As promised I’ve decided to put out a second review for October featuring my good man Stephen King, since after all this IS October. You know horror marathons on the telly, horror movies in the theatres, Halloween and (for this year) the inevitable ending of the 18-month circus known as the Election 2016. Aye, that last one has its own horrors of horrors. But enough with the bollocks and on to the review. Shall we?
In Mr. Mercedes, retired Detective Hodges had managed to put Brady Hartsfield into a mental instition on the account that he was somewhat brain-damaged. When we last encountered Brady, it was in the Finders Keepers which was mostly about some murderous tosser wanting to retrieve some old manuscripts. Here in Finders we were beginning to see that even though Mr. Hartsfield was seemingly brain-damaged, there was strange things happening in his room such as pipes turning on and photo frames falling over. Did I mention he was pretty much stuck in a wheelchair? And some point after having read Finders Keepers, many of us must probably suffered from a case of the “goosebumps”. Needless to say, it was foretelling what was to come in King’s next installation.End of Watch, the last in the Mr. Mercedes trilogy, opens with a retelling of the Mercedes Massacre from the perspectives of two EMT workers and evolves (for a moment) around the life of one of the survivors: Martine Stover. Then somewhere early in the book Ms. Stover dies. But then so has some of the staff that worked at the hospital that housed Brady Harsfield who noticed strange occurances like photo frames being moved or pipes turning on and off with no one around except a crippled Brady. Yes, it seems that our bay may have developed some preternatural abilities. So how pray tell, did this happen? Enter Dr. Felix Babineau, douchebag and tosser supreme, who took it on himself to test out unapproved and experimental drugs on the supposed sad case of that is Brady. Of course, there was some side effects. Yes, we all seen this movie before. Ambitious doctor decides to test crap out on disabled psychopath … um … yes, it is not going to end great, especially for the doctor. Using some old Gameboy type game consoles called Zappits that features some game involving fish (aye, seriously), Brady extends himself beyond the confines of the hospital in the most spinetingling manner that could evolve from the mind of King. Could’ve been worse it could have been a modified version of the Pokemon Go app. As the bodies begin to pile up, Bill Hodges along with the brilliant, wisecracking, Afro-American sidekick Jerome Robinson race to stop Brady and his dark plans of vengeance. The suspense grips you by the throat at each turn of the page, and hurtles you at a blinding, fiery speed towards the end. And yes, there will be blood.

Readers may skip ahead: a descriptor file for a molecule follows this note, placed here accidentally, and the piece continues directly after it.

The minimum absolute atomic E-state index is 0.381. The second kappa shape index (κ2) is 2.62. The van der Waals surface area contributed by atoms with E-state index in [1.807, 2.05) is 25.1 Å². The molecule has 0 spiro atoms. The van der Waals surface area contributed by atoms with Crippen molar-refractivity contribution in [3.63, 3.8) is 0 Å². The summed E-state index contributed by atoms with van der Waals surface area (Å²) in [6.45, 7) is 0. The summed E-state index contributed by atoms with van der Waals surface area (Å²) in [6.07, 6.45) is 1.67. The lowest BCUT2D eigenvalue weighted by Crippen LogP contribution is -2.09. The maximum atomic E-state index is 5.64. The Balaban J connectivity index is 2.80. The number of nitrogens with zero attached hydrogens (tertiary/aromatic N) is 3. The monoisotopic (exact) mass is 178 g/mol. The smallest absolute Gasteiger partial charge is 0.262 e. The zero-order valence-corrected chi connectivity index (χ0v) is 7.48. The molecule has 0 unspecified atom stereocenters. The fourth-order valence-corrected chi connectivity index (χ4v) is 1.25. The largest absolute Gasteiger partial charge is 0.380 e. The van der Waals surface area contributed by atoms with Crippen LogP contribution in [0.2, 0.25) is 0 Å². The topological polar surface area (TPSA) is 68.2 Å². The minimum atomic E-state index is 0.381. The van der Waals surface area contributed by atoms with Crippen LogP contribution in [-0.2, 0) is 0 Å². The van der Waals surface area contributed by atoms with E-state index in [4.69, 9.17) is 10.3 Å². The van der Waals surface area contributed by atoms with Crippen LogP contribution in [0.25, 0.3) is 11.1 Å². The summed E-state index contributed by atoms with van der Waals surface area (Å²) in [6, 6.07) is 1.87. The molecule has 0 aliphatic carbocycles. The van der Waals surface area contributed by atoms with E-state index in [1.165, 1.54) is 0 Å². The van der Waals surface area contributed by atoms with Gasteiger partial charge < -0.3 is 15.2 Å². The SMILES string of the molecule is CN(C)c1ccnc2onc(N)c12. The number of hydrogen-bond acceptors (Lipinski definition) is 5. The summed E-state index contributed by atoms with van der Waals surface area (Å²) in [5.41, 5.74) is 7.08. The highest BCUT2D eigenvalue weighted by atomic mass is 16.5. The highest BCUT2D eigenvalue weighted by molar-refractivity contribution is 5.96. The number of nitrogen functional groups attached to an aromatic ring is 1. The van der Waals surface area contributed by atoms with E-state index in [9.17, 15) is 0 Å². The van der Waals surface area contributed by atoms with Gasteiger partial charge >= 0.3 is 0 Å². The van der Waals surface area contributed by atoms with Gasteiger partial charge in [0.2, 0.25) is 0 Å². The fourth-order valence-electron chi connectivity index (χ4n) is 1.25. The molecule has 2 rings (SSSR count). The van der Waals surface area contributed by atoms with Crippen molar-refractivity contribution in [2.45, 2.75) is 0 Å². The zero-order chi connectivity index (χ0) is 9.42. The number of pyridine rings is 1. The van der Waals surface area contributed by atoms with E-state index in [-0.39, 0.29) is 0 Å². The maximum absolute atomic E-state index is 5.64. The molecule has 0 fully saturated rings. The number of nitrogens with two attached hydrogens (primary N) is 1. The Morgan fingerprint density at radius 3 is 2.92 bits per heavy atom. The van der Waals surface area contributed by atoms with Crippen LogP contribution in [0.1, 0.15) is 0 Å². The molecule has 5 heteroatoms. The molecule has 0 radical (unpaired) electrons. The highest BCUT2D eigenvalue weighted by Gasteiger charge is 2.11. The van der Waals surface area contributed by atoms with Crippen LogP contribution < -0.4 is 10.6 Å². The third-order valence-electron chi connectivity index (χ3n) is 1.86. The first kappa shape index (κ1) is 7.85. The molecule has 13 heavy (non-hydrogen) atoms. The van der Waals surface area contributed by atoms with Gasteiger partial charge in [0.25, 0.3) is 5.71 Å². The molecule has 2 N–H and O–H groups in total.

A delightful end to the Mr. Mercedes trilogy, it is , as usual, premium King. As usual. And to expect less … um … seriously, mate?
Posts Tagged ‘serial killer’
In French Landing, Wisconsin, there is a killer (known as the Fisherman) roaming the streets, kidnapping and killing children. And the bad news is that this not even the creepy part, for the killer also takes pleasure in eating certain parts of their bodies (preferably the butt). Aye, I did warn you that I didn’t get to the creepy part. Enter Jack Sawyer, former star LAPD detective who has very special, outerworldly abilities. I mention “outerworldly” because the killer has certain supernatural capabilities and shows up in the form of a creepy, perverted, boogeyman named Charles Burnside. Now I know what some you might be a saying, and I hate to break it to you that the last statement is not some bloody spoiler, because you’re basically clued into this early o’clock into the book. The story takes places in two parallel worlds: French Landing, Wisconsin and an outerworld called the Territories. In French Landing, King and Straub introduces us to the strangest and most delightful combination of characters: a blind disc jockey (with multiple radio personalities), the Thunder Five (an intellectual yet tough biker gang that is most likely to get into bar fights over discussions of literature and politics), and an embezzling nursing home director that is occasionally orally serviced by a secretary that has a penchant for imitating an Irish brogue. And that’s just a generous sampling. Yes, only from the mind of King and Straub.
Now I’ll be a bit up front and on the level with you. The book starts off a bit slow and with strange experimental narratives, but patience (being a golden virtue and other such bollocks) will reward you with a riveting story that may give some of you the hibby-jibbies, and maybe the possible need of dry and clean undies. As the two worlds collide and intersect, the book becomes this terrifying roller-coaster ride that’ll have you gripping the pages and possibly the light switches in your house (preferably to the ON position).